||1R01CA240092-01 Interpret this number
||Univ Of North Carolina Chapel Hill
||Addressing Cancer-Related Financial Toxicity in Rural Oncology Care Settings
PROJECT SUMMARY & ABSTRACT
Financial toxicity (FT), a term used to describe the high cost and cost-related psychosocial burden that cancer
care places on patients and their families, is a major and underappreciated problem affecting at least 20% of all
cancer patients, with potentially devastating effects on outcomes. FT disproportionately affects patients in rural
settings due to multiple socioeconomic, access, and clinical factors. A recent review of cancer-related financial
hardship characterized the burden of FT as belonging to one of three domains: (1) material hardship, including
high out-of-pocket expenses and lost wages; (2) psychological burden from distress and anxiety caused by high
cancer costs; and (3) behavioral changes resulting from high cancer care costs, including changes in both
medical and non-medical spending. Across cancer sites and stages, the considerable material hardship caused
by cancer has been linked consistently to negative psychological and behavioral outcomes, including lower
health-related quality of life, higher emotional distress, treatment delay/discontinuation, and filing for bankruptcy.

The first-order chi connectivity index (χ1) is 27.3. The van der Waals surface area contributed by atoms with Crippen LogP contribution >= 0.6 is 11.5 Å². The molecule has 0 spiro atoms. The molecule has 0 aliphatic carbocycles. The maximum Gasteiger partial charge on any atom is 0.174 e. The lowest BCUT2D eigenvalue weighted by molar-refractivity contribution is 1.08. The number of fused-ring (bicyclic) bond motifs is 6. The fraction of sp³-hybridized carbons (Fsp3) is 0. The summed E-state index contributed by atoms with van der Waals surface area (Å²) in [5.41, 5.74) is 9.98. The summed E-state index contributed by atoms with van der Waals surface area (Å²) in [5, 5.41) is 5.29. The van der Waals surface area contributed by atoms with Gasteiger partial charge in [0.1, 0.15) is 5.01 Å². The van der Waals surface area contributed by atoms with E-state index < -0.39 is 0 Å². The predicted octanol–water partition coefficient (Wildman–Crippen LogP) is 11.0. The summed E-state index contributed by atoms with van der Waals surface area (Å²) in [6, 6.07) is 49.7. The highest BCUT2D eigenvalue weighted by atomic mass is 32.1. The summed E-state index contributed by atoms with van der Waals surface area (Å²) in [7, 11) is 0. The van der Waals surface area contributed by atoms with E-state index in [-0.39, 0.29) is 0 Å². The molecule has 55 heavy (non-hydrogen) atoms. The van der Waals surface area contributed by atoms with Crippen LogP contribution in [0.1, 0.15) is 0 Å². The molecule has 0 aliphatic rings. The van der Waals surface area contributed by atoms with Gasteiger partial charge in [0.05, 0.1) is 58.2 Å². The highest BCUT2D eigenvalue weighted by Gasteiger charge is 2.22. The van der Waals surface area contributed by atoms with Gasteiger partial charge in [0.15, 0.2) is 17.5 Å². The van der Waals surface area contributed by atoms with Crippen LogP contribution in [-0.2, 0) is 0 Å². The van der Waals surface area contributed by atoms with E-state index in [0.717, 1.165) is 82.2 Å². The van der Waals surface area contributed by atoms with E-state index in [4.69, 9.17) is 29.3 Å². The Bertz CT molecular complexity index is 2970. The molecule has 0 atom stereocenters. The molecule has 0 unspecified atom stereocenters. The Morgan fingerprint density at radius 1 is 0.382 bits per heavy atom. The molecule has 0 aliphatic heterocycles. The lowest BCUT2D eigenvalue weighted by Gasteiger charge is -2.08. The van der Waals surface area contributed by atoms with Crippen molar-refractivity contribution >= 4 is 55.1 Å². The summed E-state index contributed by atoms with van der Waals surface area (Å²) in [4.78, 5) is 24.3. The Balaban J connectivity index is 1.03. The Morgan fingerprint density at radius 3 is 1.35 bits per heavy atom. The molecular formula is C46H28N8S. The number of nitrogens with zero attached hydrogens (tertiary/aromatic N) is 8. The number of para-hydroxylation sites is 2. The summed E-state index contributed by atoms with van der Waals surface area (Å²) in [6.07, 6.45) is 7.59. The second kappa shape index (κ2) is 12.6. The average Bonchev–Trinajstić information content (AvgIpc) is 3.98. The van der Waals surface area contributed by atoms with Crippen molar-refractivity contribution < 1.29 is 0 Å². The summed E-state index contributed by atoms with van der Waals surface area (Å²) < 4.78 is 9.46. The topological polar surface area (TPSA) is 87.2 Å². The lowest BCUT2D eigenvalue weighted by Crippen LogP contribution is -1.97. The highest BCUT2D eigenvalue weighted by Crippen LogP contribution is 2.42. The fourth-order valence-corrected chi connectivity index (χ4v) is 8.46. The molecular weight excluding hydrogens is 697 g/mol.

Importantly, FT is also associated with increased mortality. Harmful psychological effects and care-altering
behavioral responses, such as delaying or foregoing treatment, are more common in rural patients who also face
considerable geographic barriers to care and greater financial vulnerability (e.g., lack of health insurance), likely
contributing to widely-observed rural/urban disparities in cancer mortality. Interventions are urgently needed to
prevent and mitigate high FT for cancer patients living in rural areas. Our prior work with patients, cancer care
professionals, and a regional network of rural oncology practices argues strongly for intervening with financial
navigation (FN), due to the complex material, structural, and psychological needs in this setting, fragmentation
of existing financial support resources, and complicated assistance eligibility requirements. FN is one type of
evidence-based intervention implemented at the practice or system level that can identify patients at high risk
for FT, assess eligibility for existing federal, nonprofit, manufacturer, and local financial support resources, clarify
treatment cost expectations, and develop strategies to cope with high costs of care. Our long-term goal is to
improve cancer care delivery, reduce FT, and improve outcomes in underserved, rural populations through
sustainable, scalable interventions. The objectives of this application are to: (1) understand the rural oncology
practice context to optimize tailored strategies to support FN implementation; (2) assess FN intervention
implementation in rural oncology practices; and (3) evaluate the effects of FN implementation on patient
outcomes, including FT and health-related quality of life, in rural oncology practices. Our proposal is directly
responsive to RFA-CA-18-026, which seeks to “improve the reach and quality of cancer care in rural populations”.
Expected outcomes are the development and refinement of the operational and logistical processes needed to
deliver effective FN in rural settings and reduction in FT, with potential to reduce rural outcome disparities.
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